In just thirty-five years WA Mozart wrote a huge quantity of brilliant music including 41 Symphonies, 27 Piano Concertos, 5 Violin Concertos, 17 Masses, around 20 operas and a host of other remarkable works.

For this alone, WA Mozart is famous and rightly so. Some regard his early output as unremarkable, but even if we allow this to fall to one side, the sheer quantity of exceptional, innovative compositions is hard to comprehend.

WA Mozart once wrote to his father in 1770 when composing ‘Mithridates; King of Pontus’ (K.87), apologising for not being able to write much of a letter as composing the opera had given him painful fingers.

WA Mozart, through this huge body of work, epitomised what became known as the Classical period.

His catalogue of work traces an intense development of many of the key traits of the period that WA Mozart transformed into music that would challenge, frustrate and influence.

WA Mozart was not merely a mimic of the Rococo or Gallant styles but in many ways the composer who defined the age in music. I feel this is especially true in WA Mozart’s operatic works and his compositions for piano.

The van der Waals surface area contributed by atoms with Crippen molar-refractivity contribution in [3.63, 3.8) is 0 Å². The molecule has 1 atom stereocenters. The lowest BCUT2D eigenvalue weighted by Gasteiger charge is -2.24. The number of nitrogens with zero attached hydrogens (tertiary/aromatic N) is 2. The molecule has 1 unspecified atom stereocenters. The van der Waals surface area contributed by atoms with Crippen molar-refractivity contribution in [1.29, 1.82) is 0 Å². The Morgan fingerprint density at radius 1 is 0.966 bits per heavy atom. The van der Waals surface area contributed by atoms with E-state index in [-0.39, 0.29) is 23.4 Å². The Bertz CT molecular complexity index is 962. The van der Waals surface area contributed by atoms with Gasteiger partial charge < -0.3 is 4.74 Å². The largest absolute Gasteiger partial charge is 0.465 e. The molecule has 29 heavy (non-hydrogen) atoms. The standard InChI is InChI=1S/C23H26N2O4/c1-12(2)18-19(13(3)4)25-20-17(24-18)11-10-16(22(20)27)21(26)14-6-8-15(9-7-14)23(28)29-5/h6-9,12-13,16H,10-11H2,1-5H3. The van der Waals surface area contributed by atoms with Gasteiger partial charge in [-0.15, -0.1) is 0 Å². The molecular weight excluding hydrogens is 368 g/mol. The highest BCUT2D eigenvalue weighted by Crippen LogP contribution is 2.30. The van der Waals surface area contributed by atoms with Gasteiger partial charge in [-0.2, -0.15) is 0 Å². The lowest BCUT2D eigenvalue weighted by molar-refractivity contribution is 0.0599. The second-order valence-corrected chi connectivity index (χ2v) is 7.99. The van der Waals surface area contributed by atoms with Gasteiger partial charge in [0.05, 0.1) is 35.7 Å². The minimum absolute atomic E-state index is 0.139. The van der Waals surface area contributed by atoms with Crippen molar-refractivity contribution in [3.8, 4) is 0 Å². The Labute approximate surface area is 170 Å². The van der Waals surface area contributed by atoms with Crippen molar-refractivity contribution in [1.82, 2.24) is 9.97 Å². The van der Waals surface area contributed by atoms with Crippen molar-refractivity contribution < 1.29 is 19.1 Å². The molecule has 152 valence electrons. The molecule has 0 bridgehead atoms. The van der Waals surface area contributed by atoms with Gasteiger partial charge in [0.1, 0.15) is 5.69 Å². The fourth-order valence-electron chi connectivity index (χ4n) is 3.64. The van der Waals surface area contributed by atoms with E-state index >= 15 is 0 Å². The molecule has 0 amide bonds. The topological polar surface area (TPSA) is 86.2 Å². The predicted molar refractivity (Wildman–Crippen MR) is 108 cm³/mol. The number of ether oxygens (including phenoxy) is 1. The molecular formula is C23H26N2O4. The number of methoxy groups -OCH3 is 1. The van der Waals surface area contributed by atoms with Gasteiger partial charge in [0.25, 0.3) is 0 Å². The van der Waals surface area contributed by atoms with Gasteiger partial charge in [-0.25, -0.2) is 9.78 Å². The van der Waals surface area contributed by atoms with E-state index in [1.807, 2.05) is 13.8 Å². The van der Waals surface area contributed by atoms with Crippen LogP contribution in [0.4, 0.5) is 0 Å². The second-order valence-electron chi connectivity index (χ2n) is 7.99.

Through his operas WA Mozart imbued a renewed drama, taking forward both serious and comic opera in adventurous directions. ‘The Magic Flute’ (K.620), WA Mozart’s last completed opera has added to his fame.

Not only was the opera based on German libretti from diverse sources but the subject matter is threaded through with Masonic traits.

It is also thought to show WA Mozart’s close alignment with the philosophy of the Enlightenment that would have been quite a politically dangerous stance to adopt.

Following the popularity of the Peter Shaffer play ‘Amadeus’ (1979) and the subsequent film of the same title, the figure of WA Mozart was altered forever.

Whilst there are notable features of the play and film, what many are left with were a fictional account of WA Mozart’s life and personality.

It was never intended to be a true story of WA Mozart and the composer Salieri, but it is impossible to un-see what you have just seen.